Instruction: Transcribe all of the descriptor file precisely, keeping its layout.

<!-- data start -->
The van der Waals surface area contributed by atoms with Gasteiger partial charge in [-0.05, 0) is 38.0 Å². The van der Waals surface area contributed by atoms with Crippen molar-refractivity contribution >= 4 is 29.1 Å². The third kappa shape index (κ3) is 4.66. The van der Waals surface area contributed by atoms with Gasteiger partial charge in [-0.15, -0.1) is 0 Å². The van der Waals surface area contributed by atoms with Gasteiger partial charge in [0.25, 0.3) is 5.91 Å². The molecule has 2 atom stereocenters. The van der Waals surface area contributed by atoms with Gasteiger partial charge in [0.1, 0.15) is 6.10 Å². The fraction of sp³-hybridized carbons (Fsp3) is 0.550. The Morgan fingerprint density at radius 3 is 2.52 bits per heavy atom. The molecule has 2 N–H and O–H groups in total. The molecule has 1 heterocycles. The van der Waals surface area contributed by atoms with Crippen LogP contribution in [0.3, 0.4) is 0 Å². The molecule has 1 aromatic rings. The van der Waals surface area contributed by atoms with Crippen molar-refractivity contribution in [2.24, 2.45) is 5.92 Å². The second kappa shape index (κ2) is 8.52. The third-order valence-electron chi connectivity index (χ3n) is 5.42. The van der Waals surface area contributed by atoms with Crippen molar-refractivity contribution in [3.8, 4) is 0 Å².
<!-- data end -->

The van der Waals surface area contributed by atoms with Gasteiger partial charge in [-0.05, 0) is 38.0 Å². The van der Waals surface area contributed by atoms with Crippen molar-refractivity contribution >= 4 is 29.1 Å². The third kappa shape index (κ3) is 4.66. The van der Waals surface area contributed by atoms with Gasteiger partial charge in [-0.15, -0.1) is 0 Å². The van der Waals surface area contributed by atoms with Gasteiger partial charge in [0.25, 0.3) is 5.91 Å². The molecule has 2 atom stereocenters. The van der Waals surface area contributed by atoms with Gasteiger partial charge in [0.1, 0.15) is 6.10 Å². The fraction of sp³-hybridized carbons (Fsp3) is 0.550. The Morgan fingerprint density at radius 3 is 2.52 bits per heavy atom. The molecule has 2 N–H and O–H groups in total. The molecule has 1 heterocycles. The van der Waals surface area contributed by atoms with Crippen LogP contribution in [0.3, 0.4) is 0 Å². The molecule has 1 aromatic rings. The van der Waals surface area contributed by atoms with Crippen molar-refractivity contribution in [2.24, 2.45) is 5.92 Å². The second kappa shape index (κ2) is 8.52. The third-order valence-electron chi connectivity index (χ3n) is 5.42. The van der Waals surface area contributed by atoms with Crippen molar-refractivity contribution in [3.8, 4) is 0 Å².